The NGO also congratulated IATTC on committing to a harvest strategy for North Pacific albacore and welcomed reforms to compliance, which included the adoption of improved follow-up and reporting on identified infractions; greater detail in compliance reports; better presentation of data to facilitate reviews; development of improvement plans and capacity building; and mechanisms to identify patterns of infractions.
Another NGO with observer status, the GTA responded to the latest meeting with a more market-based perspective. The alliance, based in the Netherlands, consists of retailers and tuna supply-chain companies committed to realizing harvest strategies for tuna fisheries, avoiding IUU products, improving traceability and environmental sustainability, and progressing work on human rights in tuna fisheries. The organization claims that GTA Partners, who are retailers and tuna supply chain companies, handle 30 percent of all tuna produced globally.
The group praised the adoption of the transshipment measures proposed by the E.U., but complained that a proposal from Ecuador that would have increased observer coverage onboard longline vessels of 20 meters or more from 5 percent to 100 percent by 2026, was blocked by delegations from Asia.
“This was in spite of compromises that resulted in the proposed requirement for electronic or human monitoring onboard longline vessels to be set at just 10 percent,” the GTA said. “The GTA, who share the ambitious aim of 100 percent observer coverage, presented a joint declaration with [The Pew Charitable Trusts] in support of this proposal, but to no avail.”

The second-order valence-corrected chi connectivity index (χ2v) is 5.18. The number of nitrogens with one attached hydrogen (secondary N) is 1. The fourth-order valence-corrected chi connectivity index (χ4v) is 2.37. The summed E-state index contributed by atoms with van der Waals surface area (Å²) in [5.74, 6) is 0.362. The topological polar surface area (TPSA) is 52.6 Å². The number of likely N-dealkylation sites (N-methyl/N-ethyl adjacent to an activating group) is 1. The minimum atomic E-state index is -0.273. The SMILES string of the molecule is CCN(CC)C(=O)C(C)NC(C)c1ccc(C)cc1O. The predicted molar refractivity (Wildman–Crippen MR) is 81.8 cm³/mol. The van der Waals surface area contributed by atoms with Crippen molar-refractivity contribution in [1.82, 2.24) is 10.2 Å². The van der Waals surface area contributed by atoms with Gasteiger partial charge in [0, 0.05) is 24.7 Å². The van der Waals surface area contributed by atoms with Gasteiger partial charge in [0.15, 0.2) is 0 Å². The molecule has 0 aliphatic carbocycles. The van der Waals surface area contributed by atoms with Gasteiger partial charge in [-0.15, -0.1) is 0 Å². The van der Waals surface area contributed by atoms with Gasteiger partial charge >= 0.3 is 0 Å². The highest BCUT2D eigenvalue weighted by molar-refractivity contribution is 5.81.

GTA Director of Outreach and Engagement Albert Arthur said the NGO was “disappointed” by certain cooperating non-members (CPCs) blocking the observer proposal.
“We are somewhat disappointed by a few CPCs who want to avoid accountability by blocking improvements to observer coverage,” he said. Doing so would increase the credibility of tuna fisheries in the IATTC convention area and make it more viable for our Partners to do business in the area.
The GTA, like the ISSF, praised the adoption of a new harvest strategy for North Pacific albacore – an issue that was also pushed for by The Pew Charitable Trusts. However, a harvest control rule, a pre-agreed guideline that determines how much fishing can take place, was delayed to next year.
“The GTA are pleased with the progress made on improving the transparency of the tuna fishing industry in the eastern Pacific with the strengthened transshipment regulation, and with more members now opting into the Port State Measure,” GTA Director of Outreach and Engagement Albert Arthur said. “We’re also delighted to see a harvest strategy adopted for North Pacific albacore, building from last year’s progress.”
Arthur added that the GTA was pleased with the overall progress made by the IATTC, despite the observer coverage issue.
“We are impressed by the ambition, co-operation and sense of responsibility shown by the majority of IATTC delegations who understand the stakes and what the market is looking for,” he said.